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Bochum, Germany (SPX) Feb 19, 2013
How green algae produce hydrogen in the dark is reported by biologists at the Ruhr-Universitat Bochum in the "Journal of Biological Chemistry". Hereby, they have uncovered a mechanism for the production of the gas which has hardly been examined before; usually, researchers are interested in light-driven hydrogen synthesis.
"Hydrogen could help us out of the energy crisis", says Prof. Dr. Thomas Happe, head of the working group Photobiotechnology. "If you want to make green algae produce more hydrogen, it is important to understand all the production pathways."
Green algae produce hydrogen under stress - even in the dark
"However, Chlamydomonas and co only form hydrogen under stress", says Thomas Happe. "The disposal of the energy-rich gas serves as a kind of overflow valve so that excess light energy does not damage the sensitive photosynthetic apparatus." Chlamydomonas can also produce hydrogen in the dark. Although this fact has been known for decades, H2 synthesis in the absence of light has barely been studied because much less of the gas is produced in the dark than in the light.
Moreover, it is complicated to isolate large quantities of the key enzyme of the dark-reaction, the so-called pyruvate:ferredoxin oxidoreductase. The RUB researchers nevertheless tackled the project.
Hydrogen production in the dark mimicked in vitro
E. coli then produced the proteins according to this blueprint. Happe's team isolated them from the bacterial cells and examined them like a construction kit. In the test tube, the biologists analysed how different combinations of proteins interacted with each other under specific environmental conditions.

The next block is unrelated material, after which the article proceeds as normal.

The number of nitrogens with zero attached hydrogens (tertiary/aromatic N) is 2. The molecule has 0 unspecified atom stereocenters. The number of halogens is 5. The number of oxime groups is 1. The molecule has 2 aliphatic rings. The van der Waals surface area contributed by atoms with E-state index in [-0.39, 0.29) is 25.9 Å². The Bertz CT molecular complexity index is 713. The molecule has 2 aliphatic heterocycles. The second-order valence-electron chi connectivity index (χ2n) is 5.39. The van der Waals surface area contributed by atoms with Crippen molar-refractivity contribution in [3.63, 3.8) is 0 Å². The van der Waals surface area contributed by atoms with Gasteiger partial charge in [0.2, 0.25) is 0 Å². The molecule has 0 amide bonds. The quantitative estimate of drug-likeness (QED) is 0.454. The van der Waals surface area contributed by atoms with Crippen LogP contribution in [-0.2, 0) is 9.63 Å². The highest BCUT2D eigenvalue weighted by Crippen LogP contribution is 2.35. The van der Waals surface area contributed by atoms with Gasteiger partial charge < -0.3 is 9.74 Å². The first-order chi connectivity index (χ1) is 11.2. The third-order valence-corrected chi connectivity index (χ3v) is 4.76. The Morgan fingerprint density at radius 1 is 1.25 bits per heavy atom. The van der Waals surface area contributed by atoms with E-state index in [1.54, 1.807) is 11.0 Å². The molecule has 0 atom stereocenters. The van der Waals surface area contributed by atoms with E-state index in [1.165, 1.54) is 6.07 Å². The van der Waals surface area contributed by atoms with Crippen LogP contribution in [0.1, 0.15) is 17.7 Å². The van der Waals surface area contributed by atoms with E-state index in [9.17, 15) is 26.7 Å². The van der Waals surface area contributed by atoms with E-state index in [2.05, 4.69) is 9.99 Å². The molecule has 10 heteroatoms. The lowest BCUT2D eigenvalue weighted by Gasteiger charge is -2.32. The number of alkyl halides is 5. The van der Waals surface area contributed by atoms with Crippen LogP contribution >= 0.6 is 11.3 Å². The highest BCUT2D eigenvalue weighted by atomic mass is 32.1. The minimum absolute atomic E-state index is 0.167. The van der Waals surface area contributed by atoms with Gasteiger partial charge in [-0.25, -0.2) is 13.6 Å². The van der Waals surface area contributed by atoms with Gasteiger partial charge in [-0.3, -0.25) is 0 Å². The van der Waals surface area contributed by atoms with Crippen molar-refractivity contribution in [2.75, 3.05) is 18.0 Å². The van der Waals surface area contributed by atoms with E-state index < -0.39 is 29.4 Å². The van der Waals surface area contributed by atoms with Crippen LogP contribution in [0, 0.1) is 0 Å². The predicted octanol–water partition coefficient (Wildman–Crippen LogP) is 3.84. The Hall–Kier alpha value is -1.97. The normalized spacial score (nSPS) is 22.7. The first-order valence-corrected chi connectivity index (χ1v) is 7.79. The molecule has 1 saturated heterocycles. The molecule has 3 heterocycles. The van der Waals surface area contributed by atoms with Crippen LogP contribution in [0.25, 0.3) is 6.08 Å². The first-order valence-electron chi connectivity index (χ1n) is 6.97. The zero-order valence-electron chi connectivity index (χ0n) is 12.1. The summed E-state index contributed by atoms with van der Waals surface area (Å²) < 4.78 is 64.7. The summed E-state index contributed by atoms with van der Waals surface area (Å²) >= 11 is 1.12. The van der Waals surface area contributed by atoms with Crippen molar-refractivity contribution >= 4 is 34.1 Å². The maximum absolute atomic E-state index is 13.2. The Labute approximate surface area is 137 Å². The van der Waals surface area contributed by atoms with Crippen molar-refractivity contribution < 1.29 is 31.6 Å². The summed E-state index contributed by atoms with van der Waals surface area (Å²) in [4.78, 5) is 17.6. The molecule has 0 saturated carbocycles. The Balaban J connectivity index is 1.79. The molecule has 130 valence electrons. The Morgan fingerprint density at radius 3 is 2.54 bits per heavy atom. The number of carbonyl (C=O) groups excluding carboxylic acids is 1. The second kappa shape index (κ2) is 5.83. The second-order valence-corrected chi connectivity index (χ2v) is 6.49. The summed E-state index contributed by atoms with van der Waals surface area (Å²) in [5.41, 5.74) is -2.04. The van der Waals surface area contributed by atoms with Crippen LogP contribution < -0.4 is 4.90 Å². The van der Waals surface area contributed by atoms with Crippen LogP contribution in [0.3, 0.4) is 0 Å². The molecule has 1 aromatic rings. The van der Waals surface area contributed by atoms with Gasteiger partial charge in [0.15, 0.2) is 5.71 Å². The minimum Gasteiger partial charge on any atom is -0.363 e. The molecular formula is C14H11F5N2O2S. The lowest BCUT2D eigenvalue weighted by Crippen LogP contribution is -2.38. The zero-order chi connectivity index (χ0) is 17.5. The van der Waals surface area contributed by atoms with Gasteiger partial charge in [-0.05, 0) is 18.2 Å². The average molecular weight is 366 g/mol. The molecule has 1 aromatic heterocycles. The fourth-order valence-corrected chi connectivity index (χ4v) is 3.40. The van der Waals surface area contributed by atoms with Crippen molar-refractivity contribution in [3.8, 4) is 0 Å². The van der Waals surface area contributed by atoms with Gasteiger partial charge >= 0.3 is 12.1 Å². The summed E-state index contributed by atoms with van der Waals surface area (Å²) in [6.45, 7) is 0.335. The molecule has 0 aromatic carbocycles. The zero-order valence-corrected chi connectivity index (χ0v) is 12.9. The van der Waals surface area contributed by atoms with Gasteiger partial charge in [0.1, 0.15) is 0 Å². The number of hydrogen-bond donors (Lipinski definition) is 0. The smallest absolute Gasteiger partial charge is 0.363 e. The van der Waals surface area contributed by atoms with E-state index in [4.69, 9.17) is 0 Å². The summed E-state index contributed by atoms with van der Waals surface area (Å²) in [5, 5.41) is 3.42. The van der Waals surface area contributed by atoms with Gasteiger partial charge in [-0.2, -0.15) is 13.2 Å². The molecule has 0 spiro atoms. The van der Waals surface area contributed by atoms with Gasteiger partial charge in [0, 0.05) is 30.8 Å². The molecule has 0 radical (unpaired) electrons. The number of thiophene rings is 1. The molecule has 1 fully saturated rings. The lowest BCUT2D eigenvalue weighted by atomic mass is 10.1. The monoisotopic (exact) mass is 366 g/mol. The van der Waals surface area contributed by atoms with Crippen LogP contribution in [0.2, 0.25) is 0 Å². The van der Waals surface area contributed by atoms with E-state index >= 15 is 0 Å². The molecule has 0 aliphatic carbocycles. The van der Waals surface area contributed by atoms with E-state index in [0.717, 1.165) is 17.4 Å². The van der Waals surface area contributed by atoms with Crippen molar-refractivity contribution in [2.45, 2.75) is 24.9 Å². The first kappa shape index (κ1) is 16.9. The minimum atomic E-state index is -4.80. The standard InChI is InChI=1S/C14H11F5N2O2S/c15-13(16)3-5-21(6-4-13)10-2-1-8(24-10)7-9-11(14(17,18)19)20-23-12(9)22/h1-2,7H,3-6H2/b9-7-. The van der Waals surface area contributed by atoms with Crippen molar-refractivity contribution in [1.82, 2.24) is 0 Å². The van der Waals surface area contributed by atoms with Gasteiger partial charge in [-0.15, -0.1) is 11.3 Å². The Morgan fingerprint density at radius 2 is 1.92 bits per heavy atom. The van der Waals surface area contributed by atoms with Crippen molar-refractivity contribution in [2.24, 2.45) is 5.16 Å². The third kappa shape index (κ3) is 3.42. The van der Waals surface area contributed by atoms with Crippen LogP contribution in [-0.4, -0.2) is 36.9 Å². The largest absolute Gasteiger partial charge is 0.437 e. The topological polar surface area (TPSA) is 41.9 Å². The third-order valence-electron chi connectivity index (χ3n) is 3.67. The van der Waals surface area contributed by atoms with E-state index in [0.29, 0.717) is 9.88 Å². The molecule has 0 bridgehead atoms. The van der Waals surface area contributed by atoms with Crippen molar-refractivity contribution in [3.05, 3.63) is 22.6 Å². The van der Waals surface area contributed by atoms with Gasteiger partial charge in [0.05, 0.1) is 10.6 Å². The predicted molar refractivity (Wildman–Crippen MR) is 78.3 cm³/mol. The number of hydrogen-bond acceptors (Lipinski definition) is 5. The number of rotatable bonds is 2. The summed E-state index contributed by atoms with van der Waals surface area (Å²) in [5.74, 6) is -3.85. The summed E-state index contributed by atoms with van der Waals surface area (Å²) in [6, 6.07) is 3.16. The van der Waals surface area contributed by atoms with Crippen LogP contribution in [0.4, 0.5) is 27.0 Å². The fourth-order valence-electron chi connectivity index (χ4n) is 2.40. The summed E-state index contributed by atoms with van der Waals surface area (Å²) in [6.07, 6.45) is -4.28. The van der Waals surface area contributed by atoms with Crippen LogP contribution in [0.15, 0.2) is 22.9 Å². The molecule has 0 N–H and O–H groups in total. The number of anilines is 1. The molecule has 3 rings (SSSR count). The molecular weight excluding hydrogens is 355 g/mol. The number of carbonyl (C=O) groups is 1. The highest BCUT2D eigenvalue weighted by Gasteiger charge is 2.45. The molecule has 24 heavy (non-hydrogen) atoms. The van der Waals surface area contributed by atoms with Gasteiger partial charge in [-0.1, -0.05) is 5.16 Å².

"Ancient enzyme" discovered
This energy is then used by other green algal enzymes, the hydrogenases, to form hydrogen. The unicellular microalgae switch on this metabolic pathway when they suddenly encounter oxygen-free conditions in the dark. Because, like humans, the green algae need oxygen to breathe if they cannot draw their energy from sunlight.
The formation of hydrogen in the dark helps the cells to survive these stress condition. "With this knowledge, we have now found another piece of the puzzle to get an accurate picture of H2 production in Chlamydomonas", says Thomas Happe. "In future, this could also help to increase the biotechnologically relevant light-dependent H2 formation rate."
J. Noth, D. Krawietz, A. Hemschemeier, T. Happe (2013): Pyruvate:ferredoxin oxidoreductase is coupled to light-independent hydrogen production in Chlamydomonas reinhardtii, Journal of Biological Chemistry, doi: 10.1074/jbc.M112.429985
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